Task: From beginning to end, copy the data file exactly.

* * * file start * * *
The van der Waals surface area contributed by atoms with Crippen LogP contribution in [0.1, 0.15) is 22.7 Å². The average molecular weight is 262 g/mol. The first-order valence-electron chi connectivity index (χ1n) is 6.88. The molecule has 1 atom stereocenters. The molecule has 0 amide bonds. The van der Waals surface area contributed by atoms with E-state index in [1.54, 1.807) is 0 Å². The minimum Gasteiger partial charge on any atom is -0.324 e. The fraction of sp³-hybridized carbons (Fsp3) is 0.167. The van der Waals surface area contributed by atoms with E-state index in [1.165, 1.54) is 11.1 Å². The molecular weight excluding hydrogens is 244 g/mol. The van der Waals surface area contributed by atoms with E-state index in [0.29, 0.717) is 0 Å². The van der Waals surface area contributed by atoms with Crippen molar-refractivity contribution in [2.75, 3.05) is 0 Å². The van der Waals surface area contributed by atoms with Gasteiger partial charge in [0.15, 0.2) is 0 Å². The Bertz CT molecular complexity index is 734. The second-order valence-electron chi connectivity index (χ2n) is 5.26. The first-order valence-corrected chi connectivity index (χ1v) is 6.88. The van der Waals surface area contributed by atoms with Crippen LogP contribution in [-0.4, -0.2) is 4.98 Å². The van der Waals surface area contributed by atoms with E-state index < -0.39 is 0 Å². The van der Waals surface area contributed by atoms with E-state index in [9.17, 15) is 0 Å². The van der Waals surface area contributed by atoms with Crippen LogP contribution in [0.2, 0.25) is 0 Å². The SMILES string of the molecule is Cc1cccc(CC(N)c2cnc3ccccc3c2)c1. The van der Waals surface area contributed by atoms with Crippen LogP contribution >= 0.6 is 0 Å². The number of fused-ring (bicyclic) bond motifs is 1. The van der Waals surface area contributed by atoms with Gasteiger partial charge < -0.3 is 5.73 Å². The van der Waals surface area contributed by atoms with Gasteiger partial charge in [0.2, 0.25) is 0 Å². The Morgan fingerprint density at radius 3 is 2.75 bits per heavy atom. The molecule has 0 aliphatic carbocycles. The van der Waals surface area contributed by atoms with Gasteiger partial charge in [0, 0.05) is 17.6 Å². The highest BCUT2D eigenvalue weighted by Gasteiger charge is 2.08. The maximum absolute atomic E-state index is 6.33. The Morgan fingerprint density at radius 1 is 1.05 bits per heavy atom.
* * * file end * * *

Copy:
The van der Waals surface area contributed by atoms with Crippen LogP contribution in [0.1, 0.15) is 22.7 Å². The average molecular weight is 262 g/mol. The first-order valence-electron chi connectivity index (χ1n) is 6.88. The molecule has 1 atom stereocenters. The molecule has 0 amide bonds. The van der Waals surface area contributed by atoms with E-state index in [1.54, 1.807) is 0 Å². The minimum Gasteiger partial charge on any atom is -0.324 e. The fraction of sp³-hybridized carbons (Fsp3) is 0.167. The van der Waals surface area contributed by atoms with E-state index in [1.165, 1.54) is 11.1 Å². The molecular weight excluding hydrogens is 244 g/mol. The van der Waals surface area contributed by atoms with E-state index in [0.29, 0.717) is 0 Å². The van der Waals surface area contributed by atoms with Crippen molar-refractivity contribution in [2.75, 3.05) is 0 Å². The van der Waals surface area contributed by atoms with Gasteiger partial charge in [0.15, 0.2) is 0 Å². The Bertz CT molecular complexity index is 734. The second-order valence-electron chi connectivity index (χ2n) is 5.26. The first-order valence-corrected chi connectivity index (χ1v) is 6.88. The van der Waals surface area contributed by atoms with Crippen LogP contribution in [-0.4, -0.2) is 4.98 Å². The van der Waals surface area contributed by atoms with E-state index < -0.39 is 0 Å². The van der Waals surface area contributed by atoms with E-state index in [9.17, 15) is 0 Å². The van der Waals surface area contributed by atoms with Crippen LogP contribution in [0.2, 0.25) is 0 Å². The SMILES string of the molecule is Cc1cccc(CC(N)c2cnc3ccccc3c2)c1. The van der Waals surface area contributed by atoms with Crippen LogP contribution >= 0.6 is 0 Å². The number of fused-ring (bicyclic) bond motifs is 1. The van der Waals surface area contributed by atoms with Gasteiger partial charge < -0.3 is 5.73 Å². The van der Waals surface area contributed by atoms with Gasteiger partial charge in [0.2, 0.25) is 0 Å². The Morgan fingerprint density at radius 3 is 2.75 bits per heavy atom. The molecule has 0 aliphatic carbocycles. The van der Waals surface area contributed by atoms with Gasteiger partial charge in [0, 0.05) is 17.6 Å². The highest BCUT2D eigenvalue weighted by Gasteiger charge is 2.08. The maximum absolute atomic E-state index is 6.33. The Morgan fingerprint density at radius 1 is 1.05 bits per heavy atom.